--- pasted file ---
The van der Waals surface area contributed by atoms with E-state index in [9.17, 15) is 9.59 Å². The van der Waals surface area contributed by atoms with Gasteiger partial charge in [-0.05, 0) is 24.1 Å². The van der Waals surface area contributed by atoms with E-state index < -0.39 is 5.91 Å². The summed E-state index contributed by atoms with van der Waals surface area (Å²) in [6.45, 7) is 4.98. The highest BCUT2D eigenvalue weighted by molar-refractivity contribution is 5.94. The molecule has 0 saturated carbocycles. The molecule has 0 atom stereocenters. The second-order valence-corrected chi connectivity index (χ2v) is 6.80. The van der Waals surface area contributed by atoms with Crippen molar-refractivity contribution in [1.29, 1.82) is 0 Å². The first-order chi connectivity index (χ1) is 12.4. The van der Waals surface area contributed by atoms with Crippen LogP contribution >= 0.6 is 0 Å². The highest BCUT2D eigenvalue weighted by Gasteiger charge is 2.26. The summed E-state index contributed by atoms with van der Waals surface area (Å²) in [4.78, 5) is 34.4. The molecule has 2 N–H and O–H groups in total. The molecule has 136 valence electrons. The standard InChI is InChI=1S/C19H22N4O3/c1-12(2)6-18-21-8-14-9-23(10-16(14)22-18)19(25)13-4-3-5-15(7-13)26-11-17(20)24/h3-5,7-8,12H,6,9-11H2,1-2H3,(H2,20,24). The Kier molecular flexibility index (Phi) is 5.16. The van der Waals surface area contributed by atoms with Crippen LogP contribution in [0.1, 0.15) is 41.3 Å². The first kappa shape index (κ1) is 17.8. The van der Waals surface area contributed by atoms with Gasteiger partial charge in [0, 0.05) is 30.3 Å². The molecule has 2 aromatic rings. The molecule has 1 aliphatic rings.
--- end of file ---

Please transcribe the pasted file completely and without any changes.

The van der Waals surface area contributed by atoms with E-state index in [9.17, 15) is 9.59 Å². The van der Waals surface area contributed by atoms with Gasteiger partial charge in [-0.05, 0) is 24.1 Å². The van der Waals surface area contributed by atoms with E-state index < -0.39 is 5.91 Å². The summed E-state index contributed by atoms with van der Waals surface area (Å²) in [6.45, 7) is 4.98. The highest BCUT2D eigenvalue weighted by molar-refractivity contribution is 5.94. The molecule has 0 saturated carbocycles. The molecule has 0 atom stereocenters. The second-order valence-corrected chi connectivity index (χ2v) is 6.80. The van der Waals surface area contributed by atoms with Crippen molar-refractivity contribution in [1.29, 1.82) is 0 Å². The first-order chi connectivity index (χ1) is 12.4. The van der Waals surface area contributed by atoms with Crippen LogP contribution >= 0.6 is 0 Å². The highest BCUT2D eigenvalue weighted by Gasteiger charge is 2.26. The summed E-state index contributed by atoms with van der Waals surface area (Å²) in [4.78, 5) is 34.4. The molecule has 2 N–H and O–H groups in total. The molecule has 136 valence electrons. The standard InChI is InChI=1S/C19H22N4O3/c1-12(2)6-18-21-8-14-9-23(10-16(14)22-18)19(25)13-4-3-5-15(7-13)26-11-17(20)24/h3-5,7-8,12H,6,9-11H2,1-2H3,(H2,20,24). The Kier molecular flexibility index (Phi) is 5.16. The van der Waals surface area contributed by atoms with Crippen LogP contribution in [0.1, 0.15) is 41.3 Å². The first kappa shape index (κ1) is 17.8. The van der Waals surface area contributed by atoms with Gasteiger partial charge in [0, 0.05) is 30.3 Å². The molecule has 2 aromatic rings. The molecule has 1 aliphatic rings.